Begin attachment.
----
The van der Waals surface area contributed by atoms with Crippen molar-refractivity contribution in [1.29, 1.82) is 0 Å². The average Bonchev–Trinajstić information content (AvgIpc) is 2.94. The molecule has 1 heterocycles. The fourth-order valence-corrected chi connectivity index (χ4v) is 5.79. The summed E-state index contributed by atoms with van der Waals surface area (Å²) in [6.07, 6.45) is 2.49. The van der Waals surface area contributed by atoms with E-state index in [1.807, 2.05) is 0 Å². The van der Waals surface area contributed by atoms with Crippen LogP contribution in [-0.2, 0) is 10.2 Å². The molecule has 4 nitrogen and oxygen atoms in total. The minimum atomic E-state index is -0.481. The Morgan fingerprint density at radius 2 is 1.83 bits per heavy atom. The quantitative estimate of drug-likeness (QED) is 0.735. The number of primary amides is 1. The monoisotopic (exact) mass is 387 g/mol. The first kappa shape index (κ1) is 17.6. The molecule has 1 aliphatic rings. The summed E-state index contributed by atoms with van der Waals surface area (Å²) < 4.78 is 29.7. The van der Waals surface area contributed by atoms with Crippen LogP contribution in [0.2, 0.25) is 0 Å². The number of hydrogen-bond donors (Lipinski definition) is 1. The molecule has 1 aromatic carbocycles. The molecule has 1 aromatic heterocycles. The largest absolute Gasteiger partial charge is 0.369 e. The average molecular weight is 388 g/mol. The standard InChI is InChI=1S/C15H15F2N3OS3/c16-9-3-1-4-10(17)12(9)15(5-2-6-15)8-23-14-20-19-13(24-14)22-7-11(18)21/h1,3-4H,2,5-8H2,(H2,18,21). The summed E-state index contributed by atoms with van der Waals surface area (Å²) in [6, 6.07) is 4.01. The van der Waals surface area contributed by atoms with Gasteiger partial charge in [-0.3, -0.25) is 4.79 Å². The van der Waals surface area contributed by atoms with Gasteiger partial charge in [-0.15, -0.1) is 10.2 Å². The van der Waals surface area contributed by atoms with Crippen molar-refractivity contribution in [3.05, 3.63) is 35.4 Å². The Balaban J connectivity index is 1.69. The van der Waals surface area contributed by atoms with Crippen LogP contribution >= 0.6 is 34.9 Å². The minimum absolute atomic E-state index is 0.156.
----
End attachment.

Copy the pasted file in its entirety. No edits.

The van der Waals surface area contributed by atoms with Crippen molar-refractivity contribution in [1.29, 1.82) is 0 Å². The average Bonchev–Trinajstić information content (AvgIpc) is 2.94. The molecule has 1 heterocycles. The fourth-order valence-corrected chi connectivity index (χ4v) is 5.79. The summed E-state index contributed by atoms with van der Waals surface area (Å²) in [6.07, 6.45) is 2.49. The van der Waals surface area contributed by atoms with E-state index in [1.807, 2.05) is 0 Å². The van der Waals surface area contributed by atoms with Crippen LogP contribution in [-0.2, 0) is 10.2 Å². The molecule has 4 nitrogen and oxygen atoms in total. The minimum atomic E-state index is -0.481. The Morgan fingerprint density at radius 2 is 1.83 bits per heavy atom. The quantitative estimate of drug-likeness (QED) is 0.735. The number of primary amides is 1. The monoisotopic (exact) mass is 387 g/mol. The first kappa shape index (κ1) is 17.6. The molecule has 1 aliphatic rings. The summed E-state index contributed by atoms with van der Waals surface area (Å²) < 4.78 is 29.7. The van der Waals surface area contributed by atoms with Crippen LogP contribution in [0.2, 0.25) is 0 Å². The number of hydrogen-bond donors (Lipinski definition) is 1. The molecule has 1 aromatic carbocycles. The molecule has 1 aromatic heterocycles. The largest absolute Gasteiger partial charge is 0.369 e. The average molecular weight is 388 g/mol. The standard InChI is InChI=1S/C15H15F2N3OS3/c16-9-3-1-4-10(17)12(9)15(5-2-6-15)8-23-14-20-19-13(24-14)22-7-11(18)21/h1,3-4H,2,5-8H2,(H2,18,21). The summed E-state index contributed by atoms with van der Waals surface area (Å²) in [6, 6.07) is 4.01. The van der Waals surface area contributed by atoms with Gasteiger partial charge in [-0.3, -0.25) is 4.79 Å². The van der Waals surface area contributed by atoms with Gasteiger partial charge in [-0.15, -0.1) is 10.2 Å². The van der Waals surface area contributed by atoms with Crippen molar-refractivity contribution in [3.05, 3.63) is 35.4 Å². The Balaban J connectivity index is 1.69. The van der Waals surface area contributed by atoms with Crippen LogP contribution >= 0.6 is 34.9 Å². The minimum absolute atomic E-state index is 0.156.